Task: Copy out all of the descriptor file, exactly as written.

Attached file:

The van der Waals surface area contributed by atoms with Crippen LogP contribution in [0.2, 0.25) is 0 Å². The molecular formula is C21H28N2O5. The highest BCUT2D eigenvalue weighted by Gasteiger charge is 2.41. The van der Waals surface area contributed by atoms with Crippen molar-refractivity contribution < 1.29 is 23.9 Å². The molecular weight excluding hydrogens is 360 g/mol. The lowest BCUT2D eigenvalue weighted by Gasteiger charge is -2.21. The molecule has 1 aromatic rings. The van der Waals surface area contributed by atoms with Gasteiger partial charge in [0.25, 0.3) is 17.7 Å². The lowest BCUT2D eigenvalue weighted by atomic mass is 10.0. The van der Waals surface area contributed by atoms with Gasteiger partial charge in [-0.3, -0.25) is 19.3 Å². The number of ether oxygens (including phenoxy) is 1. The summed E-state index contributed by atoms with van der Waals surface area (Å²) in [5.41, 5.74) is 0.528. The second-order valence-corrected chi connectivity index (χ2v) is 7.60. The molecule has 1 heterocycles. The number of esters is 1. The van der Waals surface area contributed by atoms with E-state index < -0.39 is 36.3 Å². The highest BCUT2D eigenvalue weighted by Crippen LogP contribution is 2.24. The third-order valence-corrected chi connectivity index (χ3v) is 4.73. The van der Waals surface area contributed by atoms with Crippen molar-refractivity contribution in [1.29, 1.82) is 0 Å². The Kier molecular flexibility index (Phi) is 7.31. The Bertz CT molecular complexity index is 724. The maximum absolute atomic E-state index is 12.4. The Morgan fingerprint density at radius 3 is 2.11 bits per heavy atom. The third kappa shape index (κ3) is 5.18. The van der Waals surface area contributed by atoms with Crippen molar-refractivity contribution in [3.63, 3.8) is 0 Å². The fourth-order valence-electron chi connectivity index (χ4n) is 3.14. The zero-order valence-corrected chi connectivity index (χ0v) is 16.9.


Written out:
The van der Waals surface area contributed by atoms with Crippen LogP contribution in [0.2, 0.25) is 0 Å². The molecular formula is C21H28N2O5. The highest BCUT2D eigenvalue weighted by Gasteiger charge is 2.41. The van der Waals surface area contributed by atoms with Crippen molar-refractivity contribution < 1.29 is 23.9 Å². The molecular weight excluding hydrogens is 360 g/mol. The lowest BCUT2D eigenvalue weighted by Gasteiger charge is -2.21. The molecule has 1 aromatic rings. The van der Waals surface area contributed by atoms with Gasteiger partial charge in [0.25, 0.3) is 17.7 Å². The lowest BCUT2D eigenvalue weighted by atomic mass is 10.0. The van der Waals surface area contributed by atoms with Gasteiger partial charge in [-0.3, -0.25) is 19.3 Å². The number of ether oxygens (including phenoxy) is 1. The summed E-state index contributed by atoms with van der Waals surface area (Å²) in [5.41, 5.74) is 0.528. The second-order valence-corrected chi connectivity index (χ2v) is 7.60. The molecule has 1 heterocycles. The number of esters is 1. The van der Waals surface area contributed by atoms with E-state index < -0.39 is 36.3 Å². The highest BCUT2D eigenvalue weighted by Crippen LogP contribution is 2.24. The third-order valence-corrected chi connectivity index (χ3v) is 4.73. The van der Waals surface area contributed by atoms with Crippen molar-refractivity contribution in [1.29, 1.82) is 0 Å². The Kier molecular flexibility index (Phi) is 7.31. The Bertz CT molecular complexity index is 724. The maximum absolute atomic E-state index is 12.4. The Morgan fingerprint density at radius 3 is 2.11 bits per heavy atom. The third kappa shape index (κ3) is 5.18. The van der Waals surface area contributed by atoms with Crippen molar-refractivity contribution in [3.63, 3.8) is 0 Å². The fourth-order valence-electron chi connectivity index (χ4n) is 3.14. The zero-order valence-corrected chi connectivity index (χ0v) is 16.9.